• Review of Donor Funding Structures: The call to continue humanitarian response at the same time as taking urgent action for longer-term initiatives may not be an easy one for donors to respond to, as the southern Africa situation does not fall squarely into the 'emergency' or 'development' categories that most have constructed. All agency heads and senior regional staff should work closely with donors to explain the nature of the crisis in southern Africa and review possibilities of working with existing funding structures or creating new ones, if necessary.


  • Understanding AIDS as an issue that requires a multi-sectoral response: Donor commitment to respond to HIV/AIDS has been extraordinary in some cases. However, channeling of the resources has yet to take into account the full ramifications of the epidemic. Advocacy efforts should include highlighting the need for a broad focus for HIV/AIDS funding. Anti-retroviral medications are crucial ingredients in improving the quality of life and maintaining the productivity of people affected with HIV/AIDS. They can only be provided through a functioning AIDS and health care service. They must be complemented with adequate food and access to other social services for them to be effective. Additionally, effective preventive interventions must be made easily available to those who are most vulnerable, with a special focus on the challenges that women face. HIV/AIDS funding should contribute to the rebuilding of human capacity for basic social services when this is being undermined by the disease. Given their dependence on a skilled, experienced and healthy workforce, health, education and security services should be given particular attention.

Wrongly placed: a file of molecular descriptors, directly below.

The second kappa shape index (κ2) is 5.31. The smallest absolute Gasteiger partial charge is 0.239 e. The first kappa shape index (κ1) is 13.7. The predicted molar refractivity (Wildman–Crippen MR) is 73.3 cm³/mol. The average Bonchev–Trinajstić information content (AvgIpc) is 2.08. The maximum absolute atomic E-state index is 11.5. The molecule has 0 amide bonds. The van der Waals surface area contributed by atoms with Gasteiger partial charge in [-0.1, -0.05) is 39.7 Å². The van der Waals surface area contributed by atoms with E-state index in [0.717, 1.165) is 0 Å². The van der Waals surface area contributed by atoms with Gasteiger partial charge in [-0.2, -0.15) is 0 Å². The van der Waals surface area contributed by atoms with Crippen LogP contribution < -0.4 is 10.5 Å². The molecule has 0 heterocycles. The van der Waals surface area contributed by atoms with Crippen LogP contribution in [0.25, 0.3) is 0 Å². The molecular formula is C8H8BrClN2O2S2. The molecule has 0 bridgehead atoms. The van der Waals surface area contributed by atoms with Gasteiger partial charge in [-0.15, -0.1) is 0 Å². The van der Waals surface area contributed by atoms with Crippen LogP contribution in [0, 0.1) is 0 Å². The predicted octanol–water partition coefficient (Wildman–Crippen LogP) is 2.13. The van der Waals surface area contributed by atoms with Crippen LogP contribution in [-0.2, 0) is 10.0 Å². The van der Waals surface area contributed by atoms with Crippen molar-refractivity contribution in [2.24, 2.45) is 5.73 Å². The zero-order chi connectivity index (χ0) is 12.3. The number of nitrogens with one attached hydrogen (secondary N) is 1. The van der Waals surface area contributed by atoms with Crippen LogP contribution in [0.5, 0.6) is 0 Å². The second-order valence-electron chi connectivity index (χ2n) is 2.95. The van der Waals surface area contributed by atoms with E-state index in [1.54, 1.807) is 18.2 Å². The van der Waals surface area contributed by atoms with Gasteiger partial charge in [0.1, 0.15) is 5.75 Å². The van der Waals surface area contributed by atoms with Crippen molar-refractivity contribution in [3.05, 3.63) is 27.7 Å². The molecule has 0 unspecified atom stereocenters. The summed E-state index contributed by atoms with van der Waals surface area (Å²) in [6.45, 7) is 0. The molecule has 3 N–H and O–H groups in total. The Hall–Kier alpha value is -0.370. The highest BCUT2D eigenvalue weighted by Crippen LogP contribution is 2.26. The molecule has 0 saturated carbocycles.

V. Coordination Arrangements